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Organizational Change: Building a Gender Mentoring Program for Women in Emergency Medicine

Coffee KlatchMentoring is about building relationships that help guide the newbie through the labyrinth of experiences a physician faces.  Many women have men as mentors for those areas that were considered gender neutral.  But for the specific issues that only women face, as single gals, as moms, as daughters, juggling every other role and demand put on her, well most gals want to sit down face to face with a woman who has walked that path before her.  As female physicians trying to become the best emergency medicine doctor in a male dominated field, well it goes to reason that another woman is more likely to have helpful insights.  

As I watched my female residents – planning her wedding, taking the in service exam, moving into a new house with her new husband, figuring out her career direction, finishing her scholarly project for graduation, deciding when to start a family, and running for chief.   I saw their unique situations and knew they needed faculty members who had DONE at least some of those things, had learned from her choices, and who would have some sage advice for them to consider. 

And so it was.  Gender mentoring was what I knew had to occur.  We began by meeting monthly at a terrific little coffee shop in Broad Ripple, a laid back, hip area of town that draws in the 20-30 something crowd.  We altered this with my small home in a nearby neighborhood.

Over time our attendance grew, so we moved to larger cafes and to the homes of faculty and alumni, who were always gracious and inviting.  The attendance at our meetings was completely voluntary, and I believe that is a big reason that it continues to thrive. 

Our EM Women’s Mentoring Group met last week at a cool cafe next to campus, Creation Cafe.  It is a favorite, because you walk into a world removed from the ED gore and are surrounded by eclectic art, wall murals, a mosaic of tiled tables, whimsically hanging lights, smiling faces, and a buzz of conversation.  Whatever our size, we get accommodated. Add one more chair, bring one more drink.  It’s perfect, because everyone feels invited and included, no matter if they were late getting off of a shift or tired and grouchy from a stressful day.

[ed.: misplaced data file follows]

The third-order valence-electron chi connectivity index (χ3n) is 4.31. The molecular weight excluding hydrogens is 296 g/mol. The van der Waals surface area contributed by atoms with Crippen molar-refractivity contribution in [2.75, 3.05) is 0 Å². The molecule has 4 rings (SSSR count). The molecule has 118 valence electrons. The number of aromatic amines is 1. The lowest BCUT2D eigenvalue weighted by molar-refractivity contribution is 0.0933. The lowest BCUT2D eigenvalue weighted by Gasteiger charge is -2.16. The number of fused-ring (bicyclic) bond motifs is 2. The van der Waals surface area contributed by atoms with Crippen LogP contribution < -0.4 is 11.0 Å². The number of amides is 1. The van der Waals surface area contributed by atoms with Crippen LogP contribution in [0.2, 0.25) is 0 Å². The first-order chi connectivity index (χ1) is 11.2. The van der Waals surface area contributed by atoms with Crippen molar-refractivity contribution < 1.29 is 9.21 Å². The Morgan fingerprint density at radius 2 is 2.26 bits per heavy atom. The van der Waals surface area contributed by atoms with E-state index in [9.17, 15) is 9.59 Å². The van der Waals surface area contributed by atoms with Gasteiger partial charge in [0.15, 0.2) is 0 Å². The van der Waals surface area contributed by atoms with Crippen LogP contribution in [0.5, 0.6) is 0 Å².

Holding our cups of hot coffee, lacking any pretense or air of judgment, female residents, faculty, and students joined together around an inviting table to talk and listen.  Alumni from our program have been more than willing to get involved.  They want to remain connected to a vibrant group of women physicians and they have unique and practical advice to offer about being in community practice that the academic faculty didn’t have. 

So, this time ten physicians showed up—five residents, three faculty, one fellow, and one alumna.  The first 30 minutes or so we spent drinking, ordering appetizers, and, most importantly, catching up on each other’s lives.  We always do a “check in” around a theme.  That night’s theme: something new/exciting/positive that had happened.  One passed her boards, another just took hers.  One signed the contract for her first job, another signed on to a toxicology fellowship/MPH at Emory.  Another gal accepted an EM/Peds fellowship at Indiana University and our student finished her ICU rotation.  And one gal just boasted her “great day off of work.” 

The check in is key.  Yes, we connect. But over time we start to see the themes developing for more formal discussions.  Sometimes we cue into issues arising. 

Based on previous conversations I had prepared an informal didactic talk: “Putting Yourself on Paper.” We focused on tips to writing a personal statement and preparing for your annual review. We practiced writing and presenting an accomplishment based on “PAR” Method.  Problem (challenge, issue, opportunity) – Action (you took to address the issue) – Results (outcome, impact).   Hearing one another verbalize our accomplishments was validating for all. Women are generally uncomfortable at self-promotion.  Women tend to wait for external validation, so teaching them to recognize their own worth and express it to others is crucial.  We ended out didactics with tips on writing your CV and offered website resources.

Next post:  Ten steps for creating, studying and funding your own gender-mentoring program.


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